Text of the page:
When Putin criticized America in Munich, his message was threefold. Firstly: you will accept us as we are – we will change, but not on your initiative and not under pressure from you. Secondly: you will treat us as equals: we understand that we have differing GDP etc, but all in all we’re a power of comparable magnitude to you. And thirdly: if we’re going to cooperate, we’re going to do so on the basis of shared interests. We will not make adjustments to suit you – we will cooperate only in areas where our interests coincide. If they don’t coincide, we won’t cooperate.
This is Putin’s policy, which at the time I called a forced partnership. This policy was not accepted by Bush, and not because of any mistakes that Putin made, but because the former US administration was incapable of taking a wider and deeper view of the world.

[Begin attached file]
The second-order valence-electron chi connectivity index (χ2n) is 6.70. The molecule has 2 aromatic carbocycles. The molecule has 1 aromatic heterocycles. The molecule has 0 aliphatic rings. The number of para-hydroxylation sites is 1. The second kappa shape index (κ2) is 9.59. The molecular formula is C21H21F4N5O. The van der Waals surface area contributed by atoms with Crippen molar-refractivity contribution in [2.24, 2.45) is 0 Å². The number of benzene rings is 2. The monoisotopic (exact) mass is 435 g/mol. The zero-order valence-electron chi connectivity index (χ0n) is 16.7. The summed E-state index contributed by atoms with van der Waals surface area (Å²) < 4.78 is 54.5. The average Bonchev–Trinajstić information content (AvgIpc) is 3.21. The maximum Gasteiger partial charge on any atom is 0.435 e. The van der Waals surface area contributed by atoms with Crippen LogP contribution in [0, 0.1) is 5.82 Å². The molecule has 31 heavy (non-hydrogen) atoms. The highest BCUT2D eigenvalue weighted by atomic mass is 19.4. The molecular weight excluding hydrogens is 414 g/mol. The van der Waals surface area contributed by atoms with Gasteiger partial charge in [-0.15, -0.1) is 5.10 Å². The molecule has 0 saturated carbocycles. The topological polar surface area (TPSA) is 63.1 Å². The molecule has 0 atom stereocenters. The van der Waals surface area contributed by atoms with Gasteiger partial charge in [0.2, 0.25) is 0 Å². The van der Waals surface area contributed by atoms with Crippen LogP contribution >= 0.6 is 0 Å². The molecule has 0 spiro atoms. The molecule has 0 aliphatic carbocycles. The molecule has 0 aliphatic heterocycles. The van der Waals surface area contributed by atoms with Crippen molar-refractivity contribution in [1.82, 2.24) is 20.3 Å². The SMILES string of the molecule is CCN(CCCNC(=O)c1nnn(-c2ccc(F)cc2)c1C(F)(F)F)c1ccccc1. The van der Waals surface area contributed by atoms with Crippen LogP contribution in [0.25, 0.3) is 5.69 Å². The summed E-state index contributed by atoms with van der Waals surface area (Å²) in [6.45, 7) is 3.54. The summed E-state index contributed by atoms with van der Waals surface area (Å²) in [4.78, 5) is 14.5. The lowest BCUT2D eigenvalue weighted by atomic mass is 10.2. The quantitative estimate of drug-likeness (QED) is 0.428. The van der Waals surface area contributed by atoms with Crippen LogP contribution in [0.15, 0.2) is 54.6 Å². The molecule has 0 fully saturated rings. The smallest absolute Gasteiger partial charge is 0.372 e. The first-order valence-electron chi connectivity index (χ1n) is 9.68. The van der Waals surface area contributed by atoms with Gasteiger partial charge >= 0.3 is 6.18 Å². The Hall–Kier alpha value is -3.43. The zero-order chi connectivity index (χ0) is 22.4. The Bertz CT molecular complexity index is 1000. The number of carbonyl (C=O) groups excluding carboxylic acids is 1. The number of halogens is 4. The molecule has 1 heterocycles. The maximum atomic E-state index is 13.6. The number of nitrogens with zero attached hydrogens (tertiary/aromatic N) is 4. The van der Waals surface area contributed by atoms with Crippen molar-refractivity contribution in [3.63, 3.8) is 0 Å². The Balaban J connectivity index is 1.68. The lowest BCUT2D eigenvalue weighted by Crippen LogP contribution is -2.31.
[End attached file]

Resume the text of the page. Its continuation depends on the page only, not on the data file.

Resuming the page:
B.D. Without becoming annoyed.
D.T. Yes. It was a narrow, gloomy, backward view of the world. Especially during President Bush’s first term. But now we see a different America, which can be dealt with on different terms. Which is in fact offering new terms itself.
Take Obama’s speech at the UN General Assembly. There he said that we acknowledge the reality. We will not take our democratic charter and establish our own order in every monastery. Let’s all live in our monasteries according to our own charters. We won’t answer for everything. Essentially, Obama is responding to each of Putin’s messages positively, not only in his words but in his actions. And quite an interesting situation is developing.
Not status, but modernisation
B.D. Do you expect that there will be a third attempt to integrate or adjust, or arrange relations with the West generally, in the near future?